Did you know that today, November 17th, is World Philosophy Day? Celebrated at UNESCO’s (United Nations Educational Scientific and Cultural Organization) initiative every third Thursday of November since 2002, World Philosophy Day offers us a chance to become philosophers and reflect on the big questions.

Some say that “astonishment” is the root of philosophy. Are you astonished by yourself and the world in which you live? Why not take this time then to reflect on the big questions. Today you can be a philosopher and give birth to concepts, ideas and analyses. It is your chance to ponder principles and values on which world peace depends: democracy, human rights, justice, and equality.

Regardless of culture, UNESCO encourages us to think about the following questions: “Who are we as individuals and as a world community?” And in particular, we are asked to focus on the following two questions which are often forgotten. “What do we neglect to think about?” “Which intolerable realities do we get used to?”

What with sweeping changes across North Africa and the Middle East this year as people took to the streets demanding fundamental freedoms and several large-scale disasters such as the earthquake, tsunami and nuclear accident in Fukushima, Japan, the globe and its peoples definitely seem to be shifting. It is a time to contemplate the big questions.

Brain World respects this initiative and includes the Director of the UNESCO’s address in here for inspiration. Won’t you find the philosopher in you and share with us your reflections?

Message from Ms Irina Bokova,
Director-General of UNESCO,
on the occasion of World Philosophy Day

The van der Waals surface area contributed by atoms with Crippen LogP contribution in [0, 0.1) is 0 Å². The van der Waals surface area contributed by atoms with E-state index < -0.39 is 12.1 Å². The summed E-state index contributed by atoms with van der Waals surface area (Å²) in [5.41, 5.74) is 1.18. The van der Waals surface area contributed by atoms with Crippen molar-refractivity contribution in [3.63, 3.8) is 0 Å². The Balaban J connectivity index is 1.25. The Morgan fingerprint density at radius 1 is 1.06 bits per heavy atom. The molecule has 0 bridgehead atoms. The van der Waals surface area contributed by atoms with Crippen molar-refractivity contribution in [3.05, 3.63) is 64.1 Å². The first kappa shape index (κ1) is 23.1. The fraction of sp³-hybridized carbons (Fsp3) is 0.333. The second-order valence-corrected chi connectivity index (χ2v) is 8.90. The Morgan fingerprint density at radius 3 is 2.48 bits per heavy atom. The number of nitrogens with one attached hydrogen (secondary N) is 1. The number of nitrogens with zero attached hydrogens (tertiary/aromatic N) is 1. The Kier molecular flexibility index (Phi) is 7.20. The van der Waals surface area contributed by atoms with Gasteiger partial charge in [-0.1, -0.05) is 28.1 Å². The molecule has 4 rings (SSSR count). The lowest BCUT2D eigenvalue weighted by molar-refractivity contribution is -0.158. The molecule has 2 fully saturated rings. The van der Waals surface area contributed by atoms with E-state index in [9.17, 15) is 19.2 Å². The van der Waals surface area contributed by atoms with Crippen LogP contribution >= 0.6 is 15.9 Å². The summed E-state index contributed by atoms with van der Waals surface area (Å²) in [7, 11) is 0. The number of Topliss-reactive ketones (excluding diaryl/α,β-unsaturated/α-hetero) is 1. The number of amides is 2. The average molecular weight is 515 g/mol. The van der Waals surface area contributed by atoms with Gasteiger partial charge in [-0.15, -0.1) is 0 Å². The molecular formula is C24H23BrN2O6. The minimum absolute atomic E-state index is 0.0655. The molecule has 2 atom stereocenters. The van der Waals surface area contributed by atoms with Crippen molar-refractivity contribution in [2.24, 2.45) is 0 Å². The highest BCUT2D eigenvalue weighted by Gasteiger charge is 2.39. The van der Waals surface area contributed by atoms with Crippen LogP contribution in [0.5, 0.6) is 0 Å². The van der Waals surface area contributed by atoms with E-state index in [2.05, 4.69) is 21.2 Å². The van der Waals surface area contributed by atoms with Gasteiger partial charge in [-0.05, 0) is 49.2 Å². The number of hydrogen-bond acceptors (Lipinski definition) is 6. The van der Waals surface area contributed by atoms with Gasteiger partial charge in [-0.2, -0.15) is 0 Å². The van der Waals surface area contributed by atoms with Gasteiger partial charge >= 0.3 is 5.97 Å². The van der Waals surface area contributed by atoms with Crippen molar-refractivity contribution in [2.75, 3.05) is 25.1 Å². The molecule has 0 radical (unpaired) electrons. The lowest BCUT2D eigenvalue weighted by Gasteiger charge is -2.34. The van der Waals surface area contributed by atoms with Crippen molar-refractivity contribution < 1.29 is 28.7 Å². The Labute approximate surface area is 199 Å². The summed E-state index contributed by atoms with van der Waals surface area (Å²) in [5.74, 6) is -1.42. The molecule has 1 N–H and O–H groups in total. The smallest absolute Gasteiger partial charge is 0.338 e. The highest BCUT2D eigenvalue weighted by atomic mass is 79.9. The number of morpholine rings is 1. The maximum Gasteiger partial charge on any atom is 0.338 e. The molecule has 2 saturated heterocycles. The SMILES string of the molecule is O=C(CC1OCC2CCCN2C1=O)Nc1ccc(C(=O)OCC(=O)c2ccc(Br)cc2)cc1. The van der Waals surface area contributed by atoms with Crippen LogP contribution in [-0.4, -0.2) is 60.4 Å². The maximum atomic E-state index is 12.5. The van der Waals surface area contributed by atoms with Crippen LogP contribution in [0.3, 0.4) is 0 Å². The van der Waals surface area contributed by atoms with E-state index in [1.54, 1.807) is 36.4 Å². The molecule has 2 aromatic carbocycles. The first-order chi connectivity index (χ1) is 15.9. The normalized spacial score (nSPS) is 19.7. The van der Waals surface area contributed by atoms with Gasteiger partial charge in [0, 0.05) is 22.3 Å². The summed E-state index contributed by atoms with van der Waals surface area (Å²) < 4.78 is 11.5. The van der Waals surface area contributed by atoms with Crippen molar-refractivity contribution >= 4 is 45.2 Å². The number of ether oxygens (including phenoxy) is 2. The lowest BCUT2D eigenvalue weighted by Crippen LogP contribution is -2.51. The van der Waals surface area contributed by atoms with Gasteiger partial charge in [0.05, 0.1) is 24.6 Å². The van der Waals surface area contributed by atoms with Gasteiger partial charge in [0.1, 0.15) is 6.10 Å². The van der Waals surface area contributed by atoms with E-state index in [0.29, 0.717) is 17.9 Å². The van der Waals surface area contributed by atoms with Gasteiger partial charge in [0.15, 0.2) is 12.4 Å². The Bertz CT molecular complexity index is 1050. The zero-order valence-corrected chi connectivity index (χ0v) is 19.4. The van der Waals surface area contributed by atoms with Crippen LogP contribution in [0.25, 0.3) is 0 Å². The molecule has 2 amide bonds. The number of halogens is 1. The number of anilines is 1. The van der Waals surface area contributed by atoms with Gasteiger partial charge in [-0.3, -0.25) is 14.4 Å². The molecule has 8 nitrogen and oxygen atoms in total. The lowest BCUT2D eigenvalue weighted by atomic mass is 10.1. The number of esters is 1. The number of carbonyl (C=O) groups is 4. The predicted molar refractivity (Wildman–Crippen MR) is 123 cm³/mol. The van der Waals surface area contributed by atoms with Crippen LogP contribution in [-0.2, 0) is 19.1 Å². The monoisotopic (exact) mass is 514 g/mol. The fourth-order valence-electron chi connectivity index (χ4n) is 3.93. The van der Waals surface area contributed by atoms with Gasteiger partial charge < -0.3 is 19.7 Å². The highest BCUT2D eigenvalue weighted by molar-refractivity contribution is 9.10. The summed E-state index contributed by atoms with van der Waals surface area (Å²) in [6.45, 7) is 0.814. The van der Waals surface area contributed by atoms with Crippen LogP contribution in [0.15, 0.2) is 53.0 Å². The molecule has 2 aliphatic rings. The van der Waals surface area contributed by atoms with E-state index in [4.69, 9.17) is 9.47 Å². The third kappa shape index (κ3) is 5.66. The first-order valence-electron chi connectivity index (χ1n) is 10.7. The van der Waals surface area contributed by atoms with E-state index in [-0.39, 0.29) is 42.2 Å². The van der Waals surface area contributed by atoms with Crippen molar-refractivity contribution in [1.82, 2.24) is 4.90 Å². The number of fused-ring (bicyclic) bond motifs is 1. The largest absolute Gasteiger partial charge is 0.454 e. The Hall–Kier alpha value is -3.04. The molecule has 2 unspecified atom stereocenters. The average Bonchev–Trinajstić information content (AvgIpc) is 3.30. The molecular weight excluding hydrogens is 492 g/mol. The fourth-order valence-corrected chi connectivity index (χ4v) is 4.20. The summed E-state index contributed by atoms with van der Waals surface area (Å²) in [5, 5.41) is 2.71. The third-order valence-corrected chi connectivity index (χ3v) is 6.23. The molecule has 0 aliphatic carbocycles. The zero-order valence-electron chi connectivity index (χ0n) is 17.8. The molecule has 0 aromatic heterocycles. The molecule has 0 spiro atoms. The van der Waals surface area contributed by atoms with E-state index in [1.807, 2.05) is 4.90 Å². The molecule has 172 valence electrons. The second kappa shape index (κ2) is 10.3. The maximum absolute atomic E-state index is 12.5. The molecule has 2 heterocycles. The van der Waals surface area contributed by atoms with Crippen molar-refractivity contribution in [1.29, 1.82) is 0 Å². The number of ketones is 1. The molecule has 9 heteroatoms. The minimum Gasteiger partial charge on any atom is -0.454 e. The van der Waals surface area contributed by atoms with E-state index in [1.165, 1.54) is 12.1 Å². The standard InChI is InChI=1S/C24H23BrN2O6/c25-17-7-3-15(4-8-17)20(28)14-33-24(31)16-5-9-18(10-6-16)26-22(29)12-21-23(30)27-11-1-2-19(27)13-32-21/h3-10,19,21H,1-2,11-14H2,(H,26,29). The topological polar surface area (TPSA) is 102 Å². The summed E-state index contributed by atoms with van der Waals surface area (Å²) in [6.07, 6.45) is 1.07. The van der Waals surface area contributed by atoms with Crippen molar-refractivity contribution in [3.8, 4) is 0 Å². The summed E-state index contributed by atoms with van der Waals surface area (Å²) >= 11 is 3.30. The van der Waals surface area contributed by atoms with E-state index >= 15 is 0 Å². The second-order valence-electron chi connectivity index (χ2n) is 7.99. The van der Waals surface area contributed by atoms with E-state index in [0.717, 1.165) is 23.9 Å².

17 November 2011

“Philosophy, the exercise of critical thought and freedom of expression are vital in the collective search for lasting responses to the challenges of peace and development. This message is central to World Philosophy Day, celebrated by UNESCO since 2002.

In 2011, the extraordinary exuberance of the Arab Spring invites each one of us, whether participants in or spectators of these events, to ponder the meaning of history, social justice, gender equality and fundamental freedoms. Several large- scale disasters – in particular, the earthquake followed by a tsunami and nuclear accident in Fukushima – have emphasized the powerful relevance of questions on the place of humans in nature. All of these events call on us to bolster our efforts to provide everyone, the young and the less young alike, with the means for understanding our rapidly changing societies.

Philosophy is an inexhaustible wellspring of renewal for ideas and societies. This year, the UNESCO Youth Forum once again took stock of young people’s thirst for reflective thinking and intellectual innovation. In response, UNESCO wishes to rally the whole human sciences community to whet their appetite for philosophy, even among the very young. Initiatives for children’s philosophical practice are very promising and offer real opportunities for educational progress. They deserve our full attention.

On 17 November, UNESCO and its partners in many Member States are holding hundreds of symposia, conferences and debates. The International Network of Women Philosophers, founded in 2007 under the auspices of UNESCO, will host its Third Assembly in Paris. The event is one of the main platforms for international
exchange enabling women philosophers to play an influential role in contemporary debates.

The practice of philosophy is a process benefitting the whole of society. It helps to build bridges between peoples and cultures and heightens demand for quality education for all. Philosophy encourages respect for cultural diversity, exchanging opinions and sharing the benefits of science, which are the conditions for genuine debate. This 17 November, let us rally together to harness the incredibly transformative potential of philosophy.”

Irina Bokova

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